• The GSS limits are in the < 10,000 object range. Domain lists, DNS rules, etc. are all under 10,000 objects. I don’t recall all the specific limits without looking them up, but I do recall reading about them. Those limits are probably fine for most organizations. If you needed to scale your GSLB infrastructure beyond that, you would add more GSS servers and then tier by domain or subdomain as appropriate.
  • You can build GSS sync groups. I didn’t try this, but effectively you build one GSS as the “primary Global Site Selector Manager (GSSM)”. Then add other GSS units into the group, installing them in subservient roles – either as a boring-old “GSS” or as a “standby GSSM”. Only the primary GSSM is to be used for configuration. All configuration is mirrored to the other members of the group. Only a standby GSSM is eligible to be promoted to the role of primary, which is a manual process. It’s a rather draconian arrangement, which you can read more about here.

    TAC warned me that if you build a GSS as the  primary GSSM, you should plan on sticking with that decision. While you can promote a standby GSSM to the primary GSSM role, this is only intended as a temporary thing while you perform maintenance on, or perhaps recover, the original primary GSSM. TAC didn’t get into all the details of why this is, but assured me that selecting the proper primary GSSM was really important to a successful GSS deployment. Your primary GSSM should reside on a part of your network that has the most bandwidth, redundancy, and resiliency.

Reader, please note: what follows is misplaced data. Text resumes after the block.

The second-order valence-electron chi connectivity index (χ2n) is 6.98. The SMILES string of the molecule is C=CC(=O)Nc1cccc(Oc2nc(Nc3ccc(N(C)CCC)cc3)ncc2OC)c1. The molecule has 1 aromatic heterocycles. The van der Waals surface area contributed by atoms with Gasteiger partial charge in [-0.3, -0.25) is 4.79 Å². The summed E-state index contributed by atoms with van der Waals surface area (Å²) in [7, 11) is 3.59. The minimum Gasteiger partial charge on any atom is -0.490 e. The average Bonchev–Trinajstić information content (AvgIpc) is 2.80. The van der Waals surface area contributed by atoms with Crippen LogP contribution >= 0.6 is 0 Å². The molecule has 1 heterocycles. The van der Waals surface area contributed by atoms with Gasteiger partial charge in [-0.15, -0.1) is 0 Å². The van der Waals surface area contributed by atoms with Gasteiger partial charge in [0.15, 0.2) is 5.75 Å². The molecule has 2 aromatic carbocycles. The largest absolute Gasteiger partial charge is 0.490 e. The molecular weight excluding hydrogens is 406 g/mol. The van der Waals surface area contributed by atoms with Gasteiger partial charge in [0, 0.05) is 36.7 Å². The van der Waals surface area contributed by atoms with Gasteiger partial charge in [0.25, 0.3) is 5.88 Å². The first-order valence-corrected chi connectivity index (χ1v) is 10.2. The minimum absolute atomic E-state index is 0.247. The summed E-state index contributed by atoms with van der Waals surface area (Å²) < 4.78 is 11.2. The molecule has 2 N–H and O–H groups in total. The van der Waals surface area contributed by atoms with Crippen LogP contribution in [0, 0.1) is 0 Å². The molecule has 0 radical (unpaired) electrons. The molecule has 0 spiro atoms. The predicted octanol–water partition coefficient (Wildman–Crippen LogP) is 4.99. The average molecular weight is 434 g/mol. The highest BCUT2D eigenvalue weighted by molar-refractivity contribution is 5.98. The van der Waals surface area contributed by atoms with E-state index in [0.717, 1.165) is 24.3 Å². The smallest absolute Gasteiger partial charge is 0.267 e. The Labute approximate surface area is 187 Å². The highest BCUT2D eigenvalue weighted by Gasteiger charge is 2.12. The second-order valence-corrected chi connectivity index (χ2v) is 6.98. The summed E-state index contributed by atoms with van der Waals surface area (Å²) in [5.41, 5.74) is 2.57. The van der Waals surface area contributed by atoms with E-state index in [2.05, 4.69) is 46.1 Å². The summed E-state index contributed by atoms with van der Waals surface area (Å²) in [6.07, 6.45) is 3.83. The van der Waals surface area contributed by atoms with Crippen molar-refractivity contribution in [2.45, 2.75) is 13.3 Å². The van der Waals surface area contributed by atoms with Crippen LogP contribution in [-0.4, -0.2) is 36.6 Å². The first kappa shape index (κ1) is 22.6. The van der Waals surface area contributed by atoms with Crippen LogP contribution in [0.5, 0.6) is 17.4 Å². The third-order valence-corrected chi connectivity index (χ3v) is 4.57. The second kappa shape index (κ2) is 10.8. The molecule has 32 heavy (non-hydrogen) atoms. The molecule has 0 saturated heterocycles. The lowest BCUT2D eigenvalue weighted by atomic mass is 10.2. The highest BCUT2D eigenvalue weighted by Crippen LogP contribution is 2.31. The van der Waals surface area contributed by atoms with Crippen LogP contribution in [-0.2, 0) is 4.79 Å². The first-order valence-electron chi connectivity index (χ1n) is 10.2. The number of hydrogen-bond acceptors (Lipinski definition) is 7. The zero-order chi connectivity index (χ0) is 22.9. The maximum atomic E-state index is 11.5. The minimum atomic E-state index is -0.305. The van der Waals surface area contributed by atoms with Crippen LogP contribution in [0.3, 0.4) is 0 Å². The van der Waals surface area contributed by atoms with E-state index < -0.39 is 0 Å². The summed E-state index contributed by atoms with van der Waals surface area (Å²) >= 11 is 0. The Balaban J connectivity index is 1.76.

• The GSS has a DDoS module option. I priced the DDoS module, and as I recall, it was a very pricey add-on to license. I don’t remember the $ figure, but I do remember heart palpitations. In any case, if such a thing interests you, you can feed all your inbound DNS traffic to the GSS, and allow the DDoS module to help keep your DNS infrastructure available when under attack. To me, it seems that most organizations would have this functionality tied to an IPS device, and not embedded in the GSS. However, if the feature is there, I’m guessing that Cisco baked it in at the request of a customer or two. So, someone must have a need for it. Maybe it’s you.